"Are We Going to Keep Winning For 20 Years?": The Insane Reality of the U.S. Mission in Afghanistan
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Major Jim Contreras was awaiting his marching orders. Literally. Stuck in Lashkar Gah, the capital of the Afghan province of Helmand, he was supposed to take his troops, along with a unit of an elite Afghan police force known as ANCOP, to secure the area around Nawa, so the people there could vote. It was part of the past year's biggest U.S. offensive against the Taliban. But he couldn't leave, because his Afghan counterparts hadn't gotten their official order from the Ministry of Interior. The order had been signed five days earlier, but it had to be delivered to the commander, Colonel Gulam Sakhi Gahfori, by courier, with its seal intact. Then again, Colonel Sakhi had also not gotten basic supplies like fuel, ammunition, and radios. Contreras and Sakhi spent a fair amount of time discussing how the Afghans were to refuel at Nawa. Nobody knew if there were any gas stations there.
Contreras is a small man with a big grin who served in Bosnia, Haiti, and the first Gulf War. He was excited about his work in Afghanistan. He believed he was fighting to protect the American way of life. His wife had been working near the Pentagon when it was hit on 9/11. "This is in its infancy," he said. "We're beginning to see the military might that we as a nation can bring."
That evening Contreras' men, an Illinois National Guard unit dubbed Team Ironhorse, sat waiting to be briefed by their CO. The dozen men were all scouts, and some were snipers, all trained by their recently killed first lieutenant to be "meat eaters." But the months of daily operations and shitting in bags had taken a toll. They resented being sent on missions that weren't theirs, the neglect they felt, the lack of progress. One sergeant's parents owned a hardware store and sent the team four tow straps to pull their vehicles out of sand and mud because their request through military channels had gone nowhere.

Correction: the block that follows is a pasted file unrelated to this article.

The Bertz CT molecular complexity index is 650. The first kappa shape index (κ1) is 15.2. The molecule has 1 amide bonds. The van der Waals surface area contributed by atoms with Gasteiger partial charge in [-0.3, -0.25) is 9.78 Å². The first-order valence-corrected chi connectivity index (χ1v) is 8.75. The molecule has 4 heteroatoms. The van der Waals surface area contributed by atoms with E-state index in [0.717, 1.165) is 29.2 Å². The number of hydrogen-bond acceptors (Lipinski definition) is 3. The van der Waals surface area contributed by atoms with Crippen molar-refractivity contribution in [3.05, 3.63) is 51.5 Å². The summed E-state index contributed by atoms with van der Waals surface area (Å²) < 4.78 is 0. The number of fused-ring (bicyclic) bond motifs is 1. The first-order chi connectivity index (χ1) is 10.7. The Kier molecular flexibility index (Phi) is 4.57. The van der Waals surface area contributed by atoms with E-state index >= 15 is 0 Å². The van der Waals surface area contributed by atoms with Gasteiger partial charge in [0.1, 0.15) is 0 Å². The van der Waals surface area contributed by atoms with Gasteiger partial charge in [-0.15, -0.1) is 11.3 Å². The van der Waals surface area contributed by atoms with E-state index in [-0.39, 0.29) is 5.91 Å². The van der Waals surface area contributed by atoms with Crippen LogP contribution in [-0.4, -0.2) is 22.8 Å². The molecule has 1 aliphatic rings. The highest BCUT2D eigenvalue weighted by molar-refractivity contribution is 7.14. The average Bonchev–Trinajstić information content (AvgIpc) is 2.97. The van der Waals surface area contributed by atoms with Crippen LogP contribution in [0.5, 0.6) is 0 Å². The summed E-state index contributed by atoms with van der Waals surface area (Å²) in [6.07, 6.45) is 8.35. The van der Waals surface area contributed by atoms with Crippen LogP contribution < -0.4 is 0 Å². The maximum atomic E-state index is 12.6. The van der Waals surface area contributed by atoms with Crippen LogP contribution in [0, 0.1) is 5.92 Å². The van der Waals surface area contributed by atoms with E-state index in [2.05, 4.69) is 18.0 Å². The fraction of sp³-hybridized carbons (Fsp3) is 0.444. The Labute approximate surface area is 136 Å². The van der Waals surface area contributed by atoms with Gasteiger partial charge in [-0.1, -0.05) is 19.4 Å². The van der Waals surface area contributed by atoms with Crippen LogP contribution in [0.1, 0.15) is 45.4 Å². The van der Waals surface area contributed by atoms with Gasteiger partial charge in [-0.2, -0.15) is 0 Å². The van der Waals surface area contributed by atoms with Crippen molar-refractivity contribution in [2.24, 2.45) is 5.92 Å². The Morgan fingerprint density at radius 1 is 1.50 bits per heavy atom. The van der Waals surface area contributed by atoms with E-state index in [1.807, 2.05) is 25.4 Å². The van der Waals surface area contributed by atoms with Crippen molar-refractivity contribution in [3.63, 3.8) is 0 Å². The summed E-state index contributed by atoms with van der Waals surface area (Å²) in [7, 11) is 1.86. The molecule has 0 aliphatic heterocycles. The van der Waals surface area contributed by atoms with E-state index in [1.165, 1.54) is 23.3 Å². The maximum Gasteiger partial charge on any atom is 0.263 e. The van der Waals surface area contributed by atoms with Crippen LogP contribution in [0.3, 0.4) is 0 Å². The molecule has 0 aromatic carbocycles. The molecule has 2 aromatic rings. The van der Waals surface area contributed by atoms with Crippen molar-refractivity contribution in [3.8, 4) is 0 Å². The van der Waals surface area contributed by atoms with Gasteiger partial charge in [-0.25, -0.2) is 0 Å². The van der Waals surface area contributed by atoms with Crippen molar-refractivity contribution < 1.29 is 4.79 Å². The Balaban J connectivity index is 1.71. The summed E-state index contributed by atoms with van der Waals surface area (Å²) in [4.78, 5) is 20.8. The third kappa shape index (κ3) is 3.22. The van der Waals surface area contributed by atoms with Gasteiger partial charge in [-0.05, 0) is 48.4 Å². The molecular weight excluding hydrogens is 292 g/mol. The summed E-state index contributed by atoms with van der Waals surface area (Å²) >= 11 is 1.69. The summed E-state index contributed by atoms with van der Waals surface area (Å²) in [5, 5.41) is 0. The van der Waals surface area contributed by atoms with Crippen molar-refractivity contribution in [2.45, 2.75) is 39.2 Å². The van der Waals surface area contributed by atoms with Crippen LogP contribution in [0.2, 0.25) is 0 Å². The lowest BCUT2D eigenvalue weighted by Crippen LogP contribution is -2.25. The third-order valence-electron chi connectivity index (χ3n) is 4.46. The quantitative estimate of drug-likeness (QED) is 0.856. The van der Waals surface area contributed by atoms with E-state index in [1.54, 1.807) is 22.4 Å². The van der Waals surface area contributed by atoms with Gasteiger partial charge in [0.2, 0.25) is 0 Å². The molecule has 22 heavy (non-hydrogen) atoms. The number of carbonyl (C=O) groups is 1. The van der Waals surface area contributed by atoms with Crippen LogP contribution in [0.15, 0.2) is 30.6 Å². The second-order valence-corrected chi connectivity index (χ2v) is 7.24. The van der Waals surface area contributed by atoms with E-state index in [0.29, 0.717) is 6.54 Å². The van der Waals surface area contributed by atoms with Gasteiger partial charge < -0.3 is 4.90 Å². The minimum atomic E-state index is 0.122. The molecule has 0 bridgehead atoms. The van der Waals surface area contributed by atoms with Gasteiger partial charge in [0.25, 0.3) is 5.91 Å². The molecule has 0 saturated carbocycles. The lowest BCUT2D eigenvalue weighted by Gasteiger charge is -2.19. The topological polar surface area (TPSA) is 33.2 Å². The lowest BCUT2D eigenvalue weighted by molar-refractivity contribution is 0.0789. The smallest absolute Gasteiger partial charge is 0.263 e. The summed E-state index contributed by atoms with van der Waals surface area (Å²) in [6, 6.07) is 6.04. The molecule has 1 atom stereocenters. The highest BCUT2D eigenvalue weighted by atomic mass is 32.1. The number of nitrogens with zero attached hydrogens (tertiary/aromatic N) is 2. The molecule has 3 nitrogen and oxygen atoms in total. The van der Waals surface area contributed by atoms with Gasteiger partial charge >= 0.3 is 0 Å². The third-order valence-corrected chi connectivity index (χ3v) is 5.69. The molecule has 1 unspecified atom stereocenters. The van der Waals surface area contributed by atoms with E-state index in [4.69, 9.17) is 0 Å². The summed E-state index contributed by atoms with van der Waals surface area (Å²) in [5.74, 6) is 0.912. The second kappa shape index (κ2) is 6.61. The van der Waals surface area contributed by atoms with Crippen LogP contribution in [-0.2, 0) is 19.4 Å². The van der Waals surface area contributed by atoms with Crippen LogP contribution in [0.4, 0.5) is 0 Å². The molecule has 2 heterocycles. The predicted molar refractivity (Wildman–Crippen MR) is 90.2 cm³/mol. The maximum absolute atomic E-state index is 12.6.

Major Contreras said Ironhorse's mission was to escort the ANCOP to the Nawa area, which a Marine unit was trying to secure so Afghan authorities could take over. He also said guys in police uniforms were harassing civilians. Whether they were impostors or Afghan National Police (ANP) the ordinary and often corrupt cops that Ironhorse's ANCOP partners looked down on was anyone's guess. He told his men to plan for seven days in the field. "The reason why we're going down is to put an Afghan face on the mission," he said.
The men looked skeptical. "Duration of mission and number of legitimate police in Nawa and how will ANP get along with ANCOP?" Staff Sergeant Robert McGuire tersely asked without moving or looking at the major. Staff Sergeant Tim Verdoorn complained that Team Ironhorse would be doing the Marines' job. As the major concluded his briefing, McGuire loudly muttered, "It's a cocksuck." After Contreras left, McGuire added, "That was very well thought out." I asked him to elaborate. "Fuel will be the biggest issue," he said. "We don't know where we're gonna live. We're not taking tents."
Contreras had his own worries. The Marines had chosen a school as their base, and British forces in the area had warned against occupying schools. "The Marines are trained to go off a ship, hit the ground, and fucking charge," he told me later. They might not be suited for counterinsurgency.
Counterinsurgency, or COIN, has been in vogue at the Pentagon since the success of the Iraq surge, and its dominance was cemented when President Obama chose General Stanley McChrystal, former head of special operations forces and a recent convert to counterinsurgency, as his commander in Afghanistan. Shortly afterward, Obama promulgated his new strategy "to disrupt, dismantle, and defeat Al Qaeda in Pakistan and Afghanistan." The primary tool would be COIN.
Counterinsurgency theorists obsessively study "small wars," such as the British war in Malaya, the French war in Algeria, and the wars in Vietnam. The emphasis is on using the least amount of violence against the enemy, familiarity with the local culture, and painstakingly removing popular support for the insurgents. This involves using proxy forces to kill those who cannot be "reconciled," and searching for political solutions that tempt the civilian population away from the insurgents.
In some ways, COIN and the related "stability operations" doctrine are a rejection of the neoconservative focus on military might as the key tool of foreign policy. Just as the neocons ruled the Pentagon under George W. Bush, so it seems that the proponents of "population-centric" fighting now have a preponderance of influence in the Obama administration.
To liberals, these COINdinistas, as they are dubbed, might seem kindred spirits. They emphasize nonlethal means, humanitarian aid, development work, and protecting the civilian population. They recognize that military force alone cannot solve conflicts, and that in Iraq and Afghanistan, the U.S. military did not know how to operate in a war where "the terrain is the people." But the end result is still a foreign military occupation which is not America's stated goal in Afghanistan.